A 12-year-old boy named Johnny David Gosch mysteriously disappeared on September 5, 1982, part-way through completing his morning paper route in Des Moines, Iowa. What happened to Johnny Gosch is an open question. Despite witnesses who claim they saw him being pulled into a blue Ford Fairmont, Gosch has been missing for more than three decades, and investigators are no closer to solving his disappearance.
While his case remains unsolved, Johnny Gosch's disappearance promoted major changes in future investigation strategies that would go on to help decrease the risk of losing more children to tragic circumstances. Gosch's parents brought awareness to an epidemic of missing children by campaigning for their son's safe return. His story was the catalyst for a new US law called the Johnny Gosch Bill, which requires police to begin investigating missing child reports immediately.
On September 5, 1982, 12-year-old Johnny Gosch left for his paper route. Gosch was typically supervised during the route, but he snuck out early after being told he was not allowed to go out on his own. He was supposed to wake up his dad, but failed to do so, and left with his dog instead; she returned without Gosch.
Gosch did arrive at the pickup point and set off with his morning papers, but he did not complete the job. When customers called his parents to let them know they hadn't received their papers, his parents thought he might have overslept; however, they found his room empty.
When Johnny Gosch was initially reported missing, police did not act quickly. They did not arrive on the scene until 45 minutes after Noreen Gosch reported the incident. During that time, Gosch got statements from five witnesses.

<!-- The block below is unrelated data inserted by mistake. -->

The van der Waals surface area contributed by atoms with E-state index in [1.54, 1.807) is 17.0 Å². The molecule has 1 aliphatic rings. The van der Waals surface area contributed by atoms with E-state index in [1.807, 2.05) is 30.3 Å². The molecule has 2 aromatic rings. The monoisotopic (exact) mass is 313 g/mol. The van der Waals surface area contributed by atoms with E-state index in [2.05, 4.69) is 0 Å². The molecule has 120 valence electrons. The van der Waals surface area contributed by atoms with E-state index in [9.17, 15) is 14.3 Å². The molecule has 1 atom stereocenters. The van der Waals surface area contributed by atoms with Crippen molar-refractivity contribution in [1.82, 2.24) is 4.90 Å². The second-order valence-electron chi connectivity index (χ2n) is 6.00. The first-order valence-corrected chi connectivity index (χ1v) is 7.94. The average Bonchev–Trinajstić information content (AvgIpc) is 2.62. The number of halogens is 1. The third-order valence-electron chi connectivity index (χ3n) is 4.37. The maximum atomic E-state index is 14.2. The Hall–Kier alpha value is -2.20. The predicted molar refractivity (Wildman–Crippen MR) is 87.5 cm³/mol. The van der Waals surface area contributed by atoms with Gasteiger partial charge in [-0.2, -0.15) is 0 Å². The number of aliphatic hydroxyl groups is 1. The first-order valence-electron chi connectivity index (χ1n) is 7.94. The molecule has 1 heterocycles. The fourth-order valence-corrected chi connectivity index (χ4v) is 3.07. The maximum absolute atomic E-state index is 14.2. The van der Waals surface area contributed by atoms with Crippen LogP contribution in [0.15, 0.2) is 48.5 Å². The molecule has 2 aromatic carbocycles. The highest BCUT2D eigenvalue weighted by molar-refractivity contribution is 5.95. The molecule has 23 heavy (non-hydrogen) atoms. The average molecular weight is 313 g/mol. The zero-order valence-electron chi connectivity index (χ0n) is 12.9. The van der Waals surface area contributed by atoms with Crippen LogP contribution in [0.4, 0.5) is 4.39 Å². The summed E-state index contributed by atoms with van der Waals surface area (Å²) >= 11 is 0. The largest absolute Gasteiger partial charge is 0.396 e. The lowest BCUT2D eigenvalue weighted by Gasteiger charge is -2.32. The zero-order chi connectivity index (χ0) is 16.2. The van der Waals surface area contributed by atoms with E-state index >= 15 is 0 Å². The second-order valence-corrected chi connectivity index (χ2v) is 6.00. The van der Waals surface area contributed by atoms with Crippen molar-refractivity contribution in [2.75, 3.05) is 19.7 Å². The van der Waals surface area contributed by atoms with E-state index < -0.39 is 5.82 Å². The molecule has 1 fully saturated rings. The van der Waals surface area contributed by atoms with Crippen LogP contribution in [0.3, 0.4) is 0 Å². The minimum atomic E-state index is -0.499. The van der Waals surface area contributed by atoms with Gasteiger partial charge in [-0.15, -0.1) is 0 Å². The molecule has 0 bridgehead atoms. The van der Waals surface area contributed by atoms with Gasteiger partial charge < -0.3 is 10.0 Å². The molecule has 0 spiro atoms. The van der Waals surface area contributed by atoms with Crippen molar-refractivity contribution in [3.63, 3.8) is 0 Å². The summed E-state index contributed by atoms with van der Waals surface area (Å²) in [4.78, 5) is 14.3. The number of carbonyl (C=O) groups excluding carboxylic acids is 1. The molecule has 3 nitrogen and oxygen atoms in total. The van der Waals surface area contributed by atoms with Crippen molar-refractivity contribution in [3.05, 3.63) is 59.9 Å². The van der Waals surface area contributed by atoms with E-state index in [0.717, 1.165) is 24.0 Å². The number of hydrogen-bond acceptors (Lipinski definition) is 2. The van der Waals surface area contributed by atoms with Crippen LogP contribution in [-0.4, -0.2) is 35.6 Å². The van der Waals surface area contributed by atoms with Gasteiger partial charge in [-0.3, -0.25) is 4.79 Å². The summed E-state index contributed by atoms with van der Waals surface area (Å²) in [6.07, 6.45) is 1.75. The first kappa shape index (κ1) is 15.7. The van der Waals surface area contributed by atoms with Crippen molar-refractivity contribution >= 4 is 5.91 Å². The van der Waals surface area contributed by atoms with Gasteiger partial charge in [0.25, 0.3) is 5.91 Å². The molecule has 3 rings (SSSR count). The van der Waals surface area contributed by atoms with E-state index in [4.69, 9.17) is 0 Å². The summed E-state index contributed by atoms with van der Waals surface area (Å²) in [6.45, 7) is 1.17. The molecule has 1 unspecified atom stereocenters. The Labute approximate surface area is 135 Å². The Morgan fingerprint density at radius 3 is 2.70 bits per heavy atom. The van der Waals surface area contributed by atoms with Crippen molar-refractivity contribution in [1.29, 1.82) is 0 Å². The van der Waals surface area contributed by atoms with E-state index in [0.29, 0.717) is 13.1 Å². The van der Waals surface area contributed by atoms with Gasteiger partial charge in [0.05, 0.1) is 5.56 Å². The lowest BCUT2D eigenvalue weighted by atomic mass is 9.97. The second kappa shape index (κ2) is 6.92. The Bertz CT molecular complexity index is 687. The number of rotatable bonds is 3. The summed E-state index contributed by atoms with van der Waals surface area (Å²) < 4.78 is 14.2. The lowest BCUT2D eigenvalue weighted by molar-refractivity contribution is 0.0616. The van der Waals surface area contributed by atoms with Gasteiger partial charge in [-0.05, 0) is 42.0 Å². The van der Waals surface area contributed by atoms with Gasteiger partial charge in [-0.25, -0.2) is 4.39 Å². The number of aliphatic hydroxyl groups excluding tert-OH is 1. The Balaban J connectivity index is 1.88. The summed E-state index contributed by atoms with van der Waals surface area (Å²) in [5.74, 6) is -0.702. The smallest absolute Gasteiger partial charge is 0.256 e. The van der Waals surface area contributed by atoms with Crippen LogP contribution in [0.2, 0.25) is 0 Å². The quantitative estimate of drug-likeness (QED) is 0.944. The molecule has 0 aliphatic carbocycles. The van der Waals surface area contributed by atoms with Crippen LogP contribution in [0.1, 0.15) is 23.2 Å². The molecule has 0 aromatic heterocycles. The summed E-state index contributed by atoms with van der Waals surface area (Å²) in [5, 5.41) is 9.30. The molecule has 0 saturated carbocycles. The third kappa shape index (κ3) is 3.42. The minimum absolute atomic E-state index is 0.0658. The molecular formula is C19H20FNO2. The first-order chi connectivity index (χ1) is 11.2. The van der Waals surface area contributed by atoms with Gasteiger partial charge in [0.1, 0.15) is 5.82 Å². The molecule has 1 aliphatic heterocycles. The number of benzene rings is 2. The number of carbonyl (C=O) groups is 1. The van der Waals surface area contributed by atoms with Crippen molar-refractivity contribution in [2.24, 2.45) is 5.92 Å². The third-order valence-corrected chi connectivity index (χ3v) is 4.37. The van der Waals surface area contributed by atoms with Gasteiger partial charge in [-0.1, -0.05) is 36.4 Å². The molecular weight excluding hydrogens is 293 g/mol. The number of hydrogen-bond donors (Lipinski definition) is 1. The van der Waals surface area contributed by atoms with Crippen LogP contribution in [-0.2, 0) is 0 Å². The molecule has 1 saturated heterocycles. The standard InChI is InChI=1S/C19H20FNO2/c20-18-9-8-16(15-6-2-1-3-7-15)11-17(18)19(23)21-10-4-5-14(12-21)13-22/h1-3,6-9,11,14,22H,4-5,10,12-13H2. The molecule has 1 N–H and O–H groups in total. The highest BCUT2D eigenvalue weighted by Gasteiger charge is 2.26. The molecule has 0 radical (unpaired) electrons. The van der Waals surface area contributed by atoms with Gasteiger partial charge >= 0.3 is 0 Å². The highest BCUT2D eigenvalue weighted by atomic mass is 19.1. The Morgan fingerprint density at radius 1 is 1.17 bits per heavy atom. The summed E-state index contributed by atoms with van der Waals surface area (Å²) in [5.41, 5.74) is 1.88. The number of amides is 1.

It wasn't until 72 hours had passed that a serious search was pursued. Gosch believes this delay may have contributed to the fact that her son is still missing in 2019.
Multiple witnesses claim to have seen Gosch talking to a man in a blue Ford Fairmont. One of the witnesses, a retired attorney named John Rossi, said Gosch was giving the man directions, and he actually enlisted Rossi's help. The man made a U-turn and took off. Some witnesses say they saw the same car approach other paper boys for directions later on.
Exactly what happened next is unclear, but a few witnesses reported seeing Johnny being pulled into the car. Others say they saw a white van parked in the neighborhood. One witness claims to have spotted someone taking photographs of Gosch in the days leading up to his disappearance.
According to Noreen Gosch, the police considered her son to be a runaway. Gosch alleged Orval Cooney, the Des Moines police chief at the time, stood on a park table and used a bullhorn to deter the investigation, telling searchers that the boy was a runaway. Lt. Cameron Coppess does not corroborate this claim.
Though police began to suspect foul play after the initial 72 hours had passed, they maintain their skepticism in regards to leads dug up by the Gosch family's private investigator. The PI asserts Gosch is the victim of a form of human trafficking; police say that while it is possible, there is no clear evidence to support this.